Should i come to Sweden

Gender differences and the association between physical disabilities and poverty among Swedish elderly


According to the EU, an individual is at risk of poverty if he or she is living in a household with an income of less than 60% of the median country’s income. In 2016, the at-risk-of-poverty threshold was approximately 141.000 SEK for a single-household and 212.000 SEK for a joint household (Andö, 2017). The rate of poverty in elderly aged 66+ in Sweden is generally low (9.5%) compared to the OECD average of 12.8% but it is increasing (Antczak & Zaidi, 2016; OECD, 2013). Having a monthly income below the at-risk-of-poverty threshold is more common among the elderly aged 75+ (Andö, 2017).

Indeed, Sweden has a low poverty rate but also a big gender gap. The financial situation between older men and women differs systematically (Antczak & Zaidi, 2016). Approximately one-third of the women aged 75+ are at risk of poverty compared to one out of seven men, who live at risk of poverty. According to Nygård, Härtull, Wentjärvi, and Jungerstam (2017) a stronger prevalence of objective and subjective income poverty among older women compared to men in 65, 70, 75 and 80-year-olds living in Västerbotten, Sweden, is detectable. This trend could be caused by living circumstances as well as the pensions of women. More women tend to live alone and have lower income jobs which lead to lower income in old ages (OECD, 2013).

Swedish Elderly

Swedish Elderly


In Sweden, as in other European countries, the risk of experiencing age-related disability is higher among women than men. – Although, men are dying younger (Cambois, E., Solé‑Auró, A.,  &  Robine, J.M 2018; Hellström, Y. H. 2001). Referring to Oksuyzuan and colleagues the gender gap paradox is likely to be due to biological, sociological and behavioral factors (2010) therefore part of it can be explained by the gender-related propensity for differential diseases (Cambois et al 2018). According to Crimmins et al. (2011), women are more likely to get disabling conditions when again men are more prone to fatal diseases. 

Schön and Parker studied gender differences in health within the Swedish elderly and compared the data collected in 1992 and 2002. The conditions studied were Global Self-Rated Health, Leg Ulcers, Diabetes, Myocardial Infarction, Hypertension, Depression, Sleeplessness, General Fatigue, Musculoskeletal Pain, Hearing, Mobility, IADL, ADL, Performance, Peak Expiratory Flow, Cognition, and Vision. According to the study (2009) women, in general, suffered more morbidity than men, and the overall trend within the results was increasing morbidity among the elderly in 2002 compared to 1992. This was partly explained by lifestyle and cultural changes among the population such as increased tobacco consumption among women as well as the possibility for increased willingness among men to report poor health between these two cohorts.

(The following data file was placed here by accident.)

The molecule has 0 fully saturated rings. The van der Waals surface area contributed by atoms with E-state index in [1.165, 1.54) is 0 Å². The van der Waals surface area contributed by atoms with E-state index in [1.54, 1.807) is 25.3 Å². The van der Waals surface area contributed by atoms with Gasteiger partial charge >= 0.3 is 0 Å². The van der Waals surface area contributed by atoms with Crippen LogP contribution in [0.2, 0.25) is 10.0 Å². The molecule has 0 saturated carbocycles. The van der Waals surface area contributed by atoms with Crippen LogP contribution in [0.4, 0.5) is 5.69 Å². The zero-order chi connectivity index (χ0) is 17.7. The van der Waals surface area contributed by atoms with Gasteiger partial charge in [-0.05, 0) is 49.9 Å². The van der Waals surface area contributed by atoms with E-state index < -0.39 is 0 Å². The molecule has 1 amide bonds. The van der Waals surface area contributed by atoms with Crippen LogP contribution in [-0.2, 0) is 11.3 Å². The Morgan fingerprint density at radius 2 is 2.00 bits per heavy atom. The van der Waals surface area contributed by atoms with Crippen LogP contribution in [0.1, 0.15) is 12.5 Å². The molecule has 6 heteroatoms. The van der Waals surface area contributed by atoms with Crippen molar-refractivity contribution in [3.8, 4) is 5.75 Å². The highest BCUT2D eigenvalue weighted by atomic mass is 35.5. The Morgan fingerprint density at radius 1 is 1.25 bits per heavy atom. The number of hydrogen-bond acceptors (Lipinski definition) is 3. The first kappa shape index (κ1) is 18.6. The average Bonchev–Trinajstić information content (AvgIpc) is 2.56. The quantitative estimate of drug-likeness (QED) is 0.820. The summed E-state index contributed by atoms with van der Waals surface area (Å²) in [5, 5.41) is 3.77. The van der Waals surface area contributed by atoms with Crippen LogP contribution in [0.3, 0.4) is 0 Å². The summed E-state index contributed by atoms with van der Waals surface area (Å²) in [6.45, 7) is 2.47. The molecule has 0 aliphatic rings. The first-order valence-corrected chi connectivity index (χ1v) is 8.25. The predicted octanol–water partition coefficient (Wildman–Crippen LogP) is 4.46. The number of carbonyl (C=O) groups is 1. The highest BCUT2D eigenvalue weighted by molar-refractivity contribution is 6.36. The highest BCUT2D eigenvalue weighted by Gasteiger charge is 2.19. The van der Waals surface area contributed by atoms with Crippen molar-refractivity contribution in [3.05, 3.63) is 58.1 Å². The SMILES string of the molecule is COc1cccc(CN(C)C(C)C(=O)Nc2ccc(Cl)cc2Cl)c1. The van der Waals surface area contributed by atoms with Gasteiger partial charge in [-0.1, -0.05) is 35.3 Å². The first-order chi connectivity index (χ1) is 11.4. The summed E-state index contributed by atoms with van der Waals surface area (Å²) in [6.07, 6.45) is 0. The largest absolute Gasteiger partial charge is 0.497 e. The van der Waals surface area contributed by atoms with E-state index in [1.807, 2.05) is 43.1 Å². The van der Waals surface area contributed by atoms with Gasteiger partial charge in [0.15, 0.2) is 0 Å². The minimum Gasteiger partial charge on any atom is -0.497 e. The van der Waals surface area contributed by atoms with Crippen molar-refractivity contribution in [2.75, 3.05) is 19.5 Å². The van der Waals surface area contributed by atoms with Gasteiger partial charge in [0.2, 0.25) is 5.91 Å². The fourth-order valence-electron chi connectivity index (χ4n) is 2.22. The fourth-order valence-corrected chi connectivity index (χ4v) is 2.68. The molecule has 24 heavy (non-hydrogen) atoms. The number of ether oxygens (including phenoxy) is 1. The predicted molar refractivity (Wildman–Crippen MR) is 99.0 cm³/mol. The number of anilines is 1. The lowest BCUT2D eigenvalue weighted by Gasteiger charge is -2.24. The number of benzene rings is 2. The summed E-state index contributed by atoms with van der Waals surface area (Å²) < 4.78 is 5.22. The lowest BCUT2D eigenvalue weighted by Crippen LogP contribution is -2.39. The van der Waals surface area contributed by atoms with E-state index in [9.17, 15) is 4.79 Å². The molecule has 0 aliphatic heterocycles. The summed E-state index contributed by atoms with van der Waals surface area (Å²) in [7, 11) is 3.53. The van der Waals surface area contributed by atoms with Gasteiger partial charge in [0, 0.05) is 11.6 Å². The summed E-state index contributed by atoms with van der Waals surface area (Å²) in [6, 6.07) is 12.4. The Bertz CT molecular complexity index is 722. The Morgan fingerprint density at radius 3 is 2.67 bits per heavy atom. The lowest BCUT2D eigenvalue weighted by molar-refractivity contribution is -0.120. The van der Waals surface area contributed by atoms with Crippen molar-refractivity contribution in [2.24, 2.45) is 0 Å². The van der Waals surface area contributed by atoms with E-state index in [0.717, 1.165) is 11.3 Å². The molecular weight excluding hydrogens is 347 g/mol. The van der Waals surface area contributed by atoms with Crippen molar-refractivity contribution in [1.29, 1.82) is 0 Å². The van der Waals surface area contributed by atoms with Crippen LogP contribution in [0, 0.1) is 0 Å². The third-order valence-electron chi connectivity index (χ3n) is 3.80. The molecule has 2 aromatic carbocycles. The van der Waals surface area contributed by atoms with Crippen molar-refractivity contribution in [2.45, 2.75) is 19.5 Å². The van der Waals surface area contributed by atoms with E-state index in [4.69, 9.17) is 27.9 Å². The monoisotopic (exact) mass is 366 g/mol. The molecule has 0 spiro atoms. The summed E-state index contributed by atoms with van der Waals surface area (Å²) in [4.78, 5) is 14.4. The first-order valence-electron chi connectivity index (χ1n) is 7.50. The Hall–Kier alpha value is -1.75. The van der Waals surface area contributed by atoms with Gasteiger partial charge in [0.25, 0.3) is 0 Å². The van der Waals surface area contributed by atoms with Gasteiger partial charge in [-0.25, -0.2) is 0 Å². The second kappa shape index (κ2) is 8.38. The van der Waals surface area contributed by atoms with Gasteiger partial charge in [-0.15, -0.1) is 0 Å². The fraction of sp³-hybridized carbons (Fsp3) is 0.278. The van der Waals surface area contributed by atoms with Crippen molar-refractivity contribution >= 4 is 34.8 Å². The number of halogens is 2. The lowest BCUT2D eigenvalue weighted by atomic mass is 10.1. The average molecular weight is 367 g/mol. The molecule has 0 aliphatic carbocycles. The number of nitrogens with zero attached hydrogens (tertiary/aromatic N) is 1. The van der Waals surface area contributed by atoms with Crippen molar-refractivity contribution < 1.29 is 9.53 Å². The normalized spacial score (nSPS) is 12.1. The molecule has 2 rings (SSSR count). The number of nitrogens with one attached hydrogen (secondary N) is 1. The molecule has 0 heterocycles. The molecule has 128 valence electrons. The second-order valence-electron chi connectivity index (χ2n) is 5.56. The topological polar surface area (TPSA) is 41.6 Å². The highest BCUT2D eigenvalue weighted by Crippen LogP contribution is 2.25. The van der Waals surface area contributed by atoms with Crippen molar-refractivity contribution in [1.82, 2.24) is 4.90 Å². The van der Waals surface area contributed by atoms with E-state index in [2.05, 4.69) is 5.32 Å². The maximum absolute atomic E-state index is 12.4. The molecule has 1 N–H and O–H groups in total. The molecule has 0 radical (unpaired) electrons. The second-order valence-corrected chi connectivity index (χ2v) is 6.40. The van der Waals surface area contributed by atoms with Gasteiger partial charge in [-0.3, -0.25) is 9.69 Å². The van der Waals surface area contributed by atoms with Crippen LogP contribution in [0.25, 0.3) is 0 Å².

According to Marengoni and colleagues’ study in 2008, the female gender is a factor increasing the risk of multimorbidity in elderly ages. It was independently associated with higher morbidity and multimorbidity. In this study elderly women showed higher levels of morbidity and multimorbidity in comparison with men. The study population was Swedish elderly people from 77 to 100 years of age (Marengoni, A., Winblad, B., Karp, A., & Fratiglioni, L. 2008). Based on Hellströn and colleague study in 2001, elderly women in Sweden complaint more about their health status in comparison to men. Women with no complaints were 1.7% while this number among men 4,6%. The main reasons for complaints were musculoskeletal pain and impaired mobility.


Gender differences with an association between physical disabilities and poverty are recognizable among Swedish elderly. Unequal distributions of resources, such as income or pensions, are important regarding these differences. According to Cambois et al. (2018), gender itself has a strong individual effect on later life morbidity. The study shows that economic hardship is also leading to an increased risk of disabilities. Economic hardships in this context mean the lack of financial or material resources, which increases the health risks, for instance, poor living conditions (Cambois et al. 2018).

Therefore it can be stated that the women living in poverty in older ages are more prone to disabilities compared to men because of poverty but also the gender which is shaped by biological, sociological and behavioral factors. Paying attention to gender differences in health studies enables to detect the factors underlying the gender-divided health outcomes (Schön et al. 2009).

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